It’s a long-held belief that talking to your houseplants can help them to thrive. But, did you know that they in-turn can return the favor, even though you may refuse to carry on a conversation with your coleus?

The benefit of filling your home or office with houseplants isn’t myth. Research continues to demonstrate the ability of plants to improve the quality of indoor air.

The energy crunch of the 1970’s led to changes in building technology. Homes and office buildings are insulated and sealed to increase energy efficiency. The downside of lower heating and cooling costs, is the concern about indoor air pollution. The tightening of buildings means less fresh air is allowed into the structure.

Many offices re-circulate air, with no opportunity for opening windows to bring in a fresh breeze. The air quickly becomes stale. Humans exhale carbon dioxide, contributing to the worsening air quality. Plants, giving off oxygen, do just the opposite. Architects and building designers are beginning to include plants as important parts in the design of new buildings, often circulating air through plant-filled atriums.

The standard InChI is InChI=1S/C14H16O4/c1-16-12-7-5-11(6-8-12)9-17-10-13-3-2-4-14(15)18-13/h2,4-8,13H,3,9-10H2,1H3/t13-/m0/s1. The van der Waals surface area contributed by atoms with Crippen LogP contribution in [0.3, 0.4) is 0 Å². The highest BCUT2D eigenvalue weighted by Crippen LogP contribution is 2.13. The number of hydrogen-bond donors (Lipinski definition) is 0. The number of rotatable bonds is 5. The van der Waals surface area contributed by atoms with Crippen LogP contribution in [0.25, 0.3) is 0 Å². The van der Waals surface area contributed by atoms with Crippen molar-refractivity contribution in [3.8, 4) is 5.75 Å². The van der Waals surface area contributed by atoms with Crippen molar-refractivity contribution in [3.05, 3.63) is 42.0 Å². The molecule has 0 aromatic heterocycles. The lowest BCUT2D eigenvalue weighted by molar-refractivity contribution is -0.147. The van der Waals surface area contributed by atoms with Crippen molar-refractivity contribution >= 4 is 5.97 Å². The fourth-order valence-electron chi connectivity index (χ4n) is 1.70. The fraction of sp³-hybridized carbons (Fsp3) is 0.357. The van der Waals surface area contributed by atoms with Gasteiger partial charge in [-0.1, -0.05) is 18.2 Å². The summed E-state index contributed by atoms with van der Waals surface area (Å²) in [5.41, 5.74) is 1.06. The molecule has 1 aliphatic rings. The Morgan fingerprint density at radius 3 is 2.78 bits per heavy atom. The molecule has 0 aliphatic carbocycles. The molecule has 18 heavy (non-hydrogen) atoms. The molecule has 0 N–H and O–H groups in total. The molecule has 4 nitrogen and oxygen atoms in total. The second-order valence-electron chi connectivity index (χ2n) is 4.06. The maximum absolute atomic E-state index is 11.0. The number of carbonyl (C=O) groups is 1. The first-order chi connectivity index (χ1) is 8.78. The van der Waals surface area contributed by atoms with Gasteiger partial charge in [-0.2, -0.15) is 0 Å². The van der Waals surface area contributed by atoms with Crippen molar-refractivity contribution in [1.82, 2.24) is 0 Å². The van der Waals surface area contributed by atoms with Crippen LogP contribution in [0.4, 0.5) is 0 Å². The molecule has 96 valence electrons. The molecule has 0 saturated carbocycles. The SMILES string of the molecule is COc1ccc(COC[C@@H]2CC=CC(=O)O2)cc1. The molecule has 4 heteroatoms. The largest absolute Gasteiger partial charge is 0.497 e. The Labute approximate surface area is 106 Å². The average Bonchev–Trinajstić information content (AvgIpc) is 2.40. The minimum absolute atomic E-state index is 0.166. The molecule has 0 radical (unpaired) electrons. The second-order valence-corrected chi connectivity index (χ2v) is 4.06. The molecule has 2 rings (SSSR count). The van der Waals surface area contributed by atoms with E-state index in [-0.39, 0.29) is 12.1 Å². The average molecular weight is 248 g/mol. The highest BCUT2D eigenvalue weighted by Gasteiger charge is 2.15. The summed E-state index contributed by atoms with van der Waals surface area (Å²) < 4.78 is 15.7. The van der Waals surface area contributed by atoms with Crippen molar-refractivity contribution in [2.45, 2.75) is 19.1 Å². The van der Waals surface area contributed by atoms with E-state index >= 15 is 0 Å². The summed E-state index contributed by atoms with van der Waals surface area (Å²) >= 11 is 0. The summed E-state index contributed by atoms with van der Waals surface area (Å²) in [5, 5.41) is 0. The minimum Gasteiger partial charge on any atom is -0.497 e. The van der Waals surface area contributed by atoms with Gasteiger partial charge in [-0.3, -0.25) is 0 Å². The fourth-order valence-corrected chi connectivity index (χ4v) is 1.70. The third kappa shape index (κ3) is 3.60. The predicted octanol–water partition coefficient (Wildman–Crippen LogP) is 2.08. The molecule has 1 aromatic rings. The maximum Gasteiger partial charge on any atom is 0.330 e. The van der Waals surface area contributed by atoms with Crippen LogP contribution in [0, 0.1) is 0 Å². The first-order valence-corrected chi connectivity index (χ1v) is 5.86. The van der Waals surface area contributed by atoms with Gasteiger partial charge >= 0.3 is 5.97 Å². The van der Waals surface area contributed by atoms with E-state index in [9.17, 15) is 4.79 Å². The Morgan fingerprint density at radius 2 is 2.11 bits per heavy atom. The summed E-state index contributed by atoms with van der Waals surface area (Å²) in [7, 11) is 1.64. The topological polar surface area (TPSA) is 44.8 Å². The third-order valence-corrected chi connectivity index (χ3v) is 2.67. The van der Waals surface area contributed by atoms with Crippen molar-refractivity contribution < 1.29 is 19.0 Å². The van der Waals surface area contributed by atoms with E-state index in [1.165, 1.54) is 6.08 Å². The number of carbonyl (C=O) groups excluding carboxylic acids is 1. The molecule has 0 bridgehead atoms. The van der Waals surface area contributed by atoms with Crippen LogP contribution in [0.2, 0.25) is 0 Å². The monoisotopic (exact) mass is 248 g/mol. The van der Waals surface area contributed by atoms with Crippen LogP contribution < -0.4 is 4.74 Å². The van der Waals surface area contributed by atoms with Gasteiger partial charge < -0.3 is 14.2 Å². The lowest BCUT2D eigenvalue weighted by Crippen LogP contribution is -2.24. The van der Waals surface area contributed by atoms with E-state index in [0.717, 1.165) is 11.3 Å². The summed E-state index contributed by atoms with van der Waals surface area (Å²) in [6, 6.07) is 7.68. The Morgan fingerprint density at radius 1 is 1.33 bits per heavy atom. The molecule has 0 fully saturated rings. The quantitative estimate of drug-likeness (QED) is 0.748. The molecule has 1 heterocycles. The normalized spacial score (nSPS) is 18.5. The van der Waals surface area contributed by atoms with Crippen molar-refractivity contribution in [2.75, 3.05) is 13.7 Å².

Besides giving off oxygen, some plants have even proven their ability to remove harmful chemicals and pollutants from the air. Among them, the common “spider” plant was proven by NASA scientists to be able to absorb and remove formaldehyde – a common chemical used in many building products – from the air.

During the last 20 years, more than 40 plants have tested successfully in removing various indoor air polluting chemicals.

Experts recommend using as many plants as practical in the home and office, mixing different varieties, since it’s not certain which combinations of plants work best together. The list of house plants suggested by researchers include spider plants, dracaenas, palm, ficus, Chinese evergreen, golden pothos and peace lilly.

There is no such thing as a “bad” choice when selecting house plants – some are better than others at improving the air we breathe – but all plants, due to their natural beauty, will help improve the morale in your home or office.

Houseplants make great houseguests too. They don’t eat or drink much, won’t track mud in from outdoors, and never dump over the garbage. Have you ever heard of a dog’s tooth violet having an “accident” on the living room carpeting?

So, take a deep breath of fresh air, thank your thalia and tell your yuca plant that you love him.